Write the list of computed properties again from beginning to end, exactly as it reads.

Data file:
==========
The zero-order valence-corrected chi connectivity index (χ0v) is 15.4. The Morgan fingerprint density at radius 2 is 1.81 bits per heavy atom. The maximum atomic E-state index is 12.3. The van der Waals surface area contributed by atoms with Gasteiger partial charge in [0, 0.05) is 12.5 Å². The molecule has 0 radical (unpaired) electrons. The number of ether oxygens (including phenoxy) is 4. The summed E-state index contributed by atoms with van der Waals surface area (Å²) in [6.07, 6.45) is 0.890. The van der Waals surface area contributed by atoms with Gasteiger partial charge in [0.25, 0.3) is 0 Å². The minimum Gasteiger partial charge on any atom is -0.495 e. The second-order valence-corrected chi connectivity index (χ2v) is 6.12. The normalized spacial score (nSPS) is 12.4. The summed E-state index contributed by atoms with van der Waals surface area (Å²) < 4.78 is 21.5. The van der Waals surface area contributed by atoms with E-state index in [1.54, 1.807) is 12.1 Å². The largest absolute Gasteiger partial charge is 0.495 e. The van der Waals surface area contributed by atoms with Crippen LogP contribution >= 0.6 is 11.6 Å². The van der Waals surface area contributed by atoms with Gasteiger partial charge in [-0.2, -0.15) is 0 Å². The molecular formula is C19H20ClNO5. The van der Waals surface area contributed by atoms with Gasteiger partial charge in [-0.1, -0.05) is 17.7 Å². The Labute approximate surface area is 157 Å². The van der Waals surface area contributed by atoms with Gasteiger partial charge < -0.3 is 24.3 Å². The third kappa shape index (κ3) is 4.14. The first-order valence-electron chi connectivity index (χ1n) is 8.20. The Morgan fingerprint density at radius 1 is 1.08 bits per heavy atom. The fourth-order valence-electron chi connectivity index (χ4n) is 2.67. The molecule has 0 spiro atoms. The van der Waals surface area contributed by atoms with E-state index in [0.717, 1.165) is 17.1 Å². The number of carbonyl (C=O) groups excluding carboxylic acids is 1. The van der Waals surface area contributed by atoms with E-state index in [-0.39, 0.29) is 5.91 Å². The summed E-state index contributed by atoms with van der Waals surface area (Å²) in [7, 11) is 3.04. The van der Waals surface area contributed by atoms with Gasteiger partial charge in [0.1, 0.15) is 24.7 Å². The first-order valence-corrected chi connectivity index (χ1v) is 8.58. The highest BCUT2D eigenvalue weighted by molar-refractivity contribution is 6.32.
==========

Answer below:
The zero-order valence-corrected chi connectivity index (χ0v) is 15.4. The Morgan fingerprint density at radius 2 is 1.81 bits per heavy atom. The maximum atomic E-state index is 12.3. The van der Waals surface area contributed by atoms with Gasteiger partial charge in [0, 0.05) is 12.5 Å². The molecule has 0 radical (unpaired) electrons. The number of ether oxygens (including phenoxy) is 4. The summed E-state index contributed by atoms with van der Waals surface area (Å²) in [6.07, 6.45) is 0.890. The van der Waals surface area contributed by atoms with Gasteiger partial charge in [0.25, 0.3) is 0 Å². The minimum Gasteiger partial charge on any atom is -0.495 e. The second-order valence-corrected chi connectivity index (χ2v) is 6.12. The normalized spacial score (nSPS) is 12.4. The summed E-state index contributed by atoms with van der Waals surface area (Å²) < 4.78 is 21.5. The van der Waals surface area contributed by atoms with E-state index in [1.54, 1.807) is 12.1 Å². The largest absolute Gasteiger partial charge is 0.495 e. The van der Waals surface area contributed by atoms with Crippen LogP contribution >= 0.6 is 11.6 Å². The van der Waals surface area contributed by atoms with Gasteiger partial charge in [-0.2, -0.15) is 0 Å². The molecular formula is C19H20ClNO5. The van der Waals surface area contributed by atoms with Gasteiger partial charge in [-0.1, -0.05) is 17.7 Å². The Labute approximate surface area is 157 Å². The van der Waals surface area contributed by atoms with Gasteiger partial charge < -0.3 is 24.3 Å². The third kappa shape index (κ3) is 4.14. The first-order valence-electron chi connectivity index (χ1n) is 8.20. The Morgan fingerprint density at radius 1 is 1.08 bits per heavy atom. The fourth-order valence-electron chi connectivity index (χ4n) is 2.67. The molecule has 0 spiro atoms. The van der Waals surface area contributed by atoms with E-state index in [0.717, 1.165) is 17.1 Å². The number of carbonyl (C=O) groups excluding carboxylic acids is 1. The van der Waals surface area contributed by atoms with E-state index in [-0.39, 0.29) is 5.91 Å². The summed E-state index contributed by atoms with van der Waals surface area (Å²) in [7, 11) is 3.04. The van der Waals surface area contributed by atoms with Gasteiger partial charge in [0.1, 0.15) is 24.7 Å². The first-order valence-corrected chi connectivity index (χ1v) is 8.58. The highest BCUT2D eigenvalue weighted by molar-refractivity contribution is 6.32.